Do a google search for “how to check-in another user’s changes in TFS” and you will find a couple of pages of MSDN documentation and a whole lot of forum articles questioning how to do this. Unfortunately, there is no UI option to do this, so you must resort to the command-line.
Here’s the command syntax for the UNDO command (see MSDN for more on this):
tf undo [/workspace:workspacename[;workspaceowner]] [/recursive] itemspec [/noprompt] [/login:username,[password]] [/collection:TeamProjectCollectionUrl]
Too often, the TFS commands don’t come with any explicit examples, so you’re left guessing about how to implement the syntax described above. In this article, I show you how to use the command detailed above.
Changes You Can’t Access Anymore
There are two scenarios where you can’t access the changes anymore to Undo them normally:
- Someone else’s changes (perhaps they have moved on)
- Your changes on a different computer (perhaps your old laptop)
In either case, you can tell from Source Control Explorer in Visual Studio who the user is that holds the lock, but you can’t tell the Workspace they used. So, first, we will need to figure out which Workspace contains the changes.
Identify the Workspace that Contains the Change
To identify the Workspace, we will use the TF STATUS command. In this command, you can specify the Folder or File(s) with the pending changes using your local Workspace, and you can specify the user who holds the lock on the files. TF STATUS then tells you the details of the pending change(s), including the Workspace that contains the change/lock. Here is an example using the LocalFolder\* format for itemspec to find all the files Joe Wren has a lock on:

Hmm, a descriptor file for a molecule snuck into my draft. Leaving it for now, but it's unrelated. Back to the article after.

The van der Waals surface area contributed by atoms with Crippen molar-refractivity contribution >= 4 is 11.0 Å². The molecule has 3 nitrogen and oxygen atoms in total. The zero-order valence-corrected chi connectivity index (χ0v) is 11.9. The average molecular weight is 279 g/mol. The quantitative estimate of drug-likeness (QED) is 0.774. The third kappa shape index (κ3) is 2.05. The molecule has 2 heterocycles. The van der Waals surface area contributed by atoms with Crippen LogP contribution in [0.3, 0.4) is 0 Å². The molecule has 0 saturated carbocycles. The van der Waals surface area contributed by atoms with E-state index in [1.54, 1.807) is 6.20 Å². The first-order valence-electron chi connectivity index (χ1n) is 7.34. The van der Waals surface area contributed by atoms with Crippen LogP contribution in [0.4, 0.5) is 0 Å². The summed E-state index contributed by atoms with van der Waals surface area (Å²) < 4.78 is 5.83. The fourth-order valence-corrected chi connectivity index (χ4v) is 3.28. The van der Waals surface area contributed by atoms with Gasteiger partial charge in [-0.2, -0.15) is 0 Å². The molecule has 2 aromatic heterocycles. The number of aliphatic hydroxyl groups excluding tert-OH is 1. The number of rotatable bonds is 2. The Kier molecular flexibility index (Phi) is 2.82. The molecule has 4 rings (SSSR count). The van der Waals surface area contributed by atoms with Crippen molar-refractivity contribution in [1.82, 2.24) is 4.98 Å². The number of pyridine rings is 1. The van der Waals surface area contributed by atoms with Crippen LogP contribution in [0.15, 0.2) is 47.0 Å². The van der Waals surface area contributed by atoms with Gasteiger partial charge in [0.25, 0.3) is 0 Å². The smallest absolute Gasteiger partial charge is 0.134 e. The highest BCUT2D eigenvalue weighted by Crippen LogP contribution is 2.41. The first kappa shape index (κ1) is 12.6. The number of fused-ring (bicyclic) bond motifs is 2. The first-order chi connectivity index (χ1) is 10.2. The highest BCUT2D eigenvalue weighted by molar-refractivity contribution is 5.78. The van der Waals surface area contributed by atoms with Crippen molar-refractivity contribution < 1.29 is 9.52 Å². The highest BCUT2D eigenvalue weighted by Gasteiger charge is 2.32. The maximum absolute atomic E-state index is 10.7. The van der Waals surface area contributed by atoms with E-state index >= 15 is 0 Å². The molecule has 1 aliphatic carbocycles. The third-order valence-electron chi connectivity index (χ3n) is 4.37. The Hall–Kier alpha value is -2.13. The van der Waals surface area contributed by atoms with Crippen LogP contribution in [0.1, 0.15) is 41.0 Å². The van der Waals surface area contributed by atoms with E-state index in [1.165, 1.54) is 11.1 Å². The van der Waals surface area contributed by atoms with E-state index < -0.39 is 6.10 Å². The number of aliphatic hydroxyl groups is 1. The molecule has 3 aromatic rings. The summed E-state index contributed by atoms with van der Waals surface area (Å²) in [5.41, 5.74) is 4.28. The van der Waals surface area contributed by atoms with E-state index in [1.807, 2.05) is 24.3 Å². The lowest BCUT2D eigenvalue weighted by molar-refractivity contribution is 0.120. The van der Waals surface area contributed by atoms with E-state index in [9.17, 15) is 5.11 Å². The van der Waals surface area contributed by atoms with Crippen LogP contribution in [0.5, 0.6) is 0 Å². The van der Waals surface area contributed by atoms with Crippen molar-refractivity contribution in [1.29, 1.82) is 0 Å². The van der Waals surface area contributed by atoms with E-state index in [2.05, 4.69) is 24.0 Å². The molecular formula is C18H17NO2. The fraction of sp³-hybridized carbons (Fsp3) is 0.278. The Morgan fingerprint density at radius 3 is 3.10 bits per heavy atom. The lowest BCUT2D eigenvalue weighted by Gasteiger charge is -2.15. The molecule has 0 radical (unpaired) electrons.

tf status "C:\_myTFS\SCMFolders\MyVSSolutionFolder1\MyVSProjectFolder1\*" /recursive /format:detailed /user:DOMAIN\Joe.Wren
When you execute this command from the VS2013 Command Line (Start | Programs | Visual Studio 2013 | Visual Studio Tools | Developer Command Prompt for VS2013). You get a listing of all the files Joe Wren holds changes for, and it looks like this:
$/SCMFolders/MyVSSolutionFolder1/MyVSProjectFol der1/Package1.dtsx;C1276 User : Wren, Joe Date : Monday, May 02, 2016 2:55:53 PM Lock : none Change : edit Workspace : JWs-Laptop Local item : [JWs-Laptop] C:\_myTFS\SCMFolders\MyVSSolutionFolde r1\MyVSProjectFolder1\Package1.dtsx File type : Windows-1252 $/SCMFolders/MyVSSolutionFolder1/MyVSProjectFol der1/MyProject.dtproj;C1276 User : Wren, Joe Date : Monday, May 02, 2016 2:56:41 PM Lock : none Change : edit Workspace : JWs-Laptop Local item : [JWs-Laptop] C:\_myTFS\SCMFolders\MyVSSolutionFolde r1\MyVSProjectFolder1\MyProject.dtproj File type : utf-8 $/SCMFolders/MyVSSolutionFolder1/MyVSProjectFol der1/MyProject.dtproj.vspscc;C1269 User : Wren, Joe Date : Monday, May 02, 2016 2:56:41 PM Lock : none Change : edit Workspace : JWs-Laptop Local item : [JWs-Laptop] C:\_myTFS\SCMFolders\MyVSSolutionFolde r1\MyVSProjectFolder1\MyProject.dtproj.vspscc File type : utf-8 3 change(s)
Notice the Workspace: JWs-Laptop line. That's the info we need.
Now Undo the Changes to that Workspace
Now that we know the Workspace (JWs-Laptop), we can undo the changes to that workspace by running the TF UNDO command (see syntax above), specifying the TFS Source Control Path for itemspec, the Workspace name and user, and the TFS Collection URL, like so:
tf undo "$/SCMFolders/MyVSSolutionFolder1/MyVSProjectFolder1/" /workspace:JWs-Laptop;DOMAIN\Joe.Wren /recursive /collection:"http://TFS-Server:8080/tfs/My%20Collection"
And that’s it. Using these two steps you can undo any changes in TFS.*
*Note: As long as you have the Undo Others Changes permission (which you get by being a TFS Admin or a Project Admin.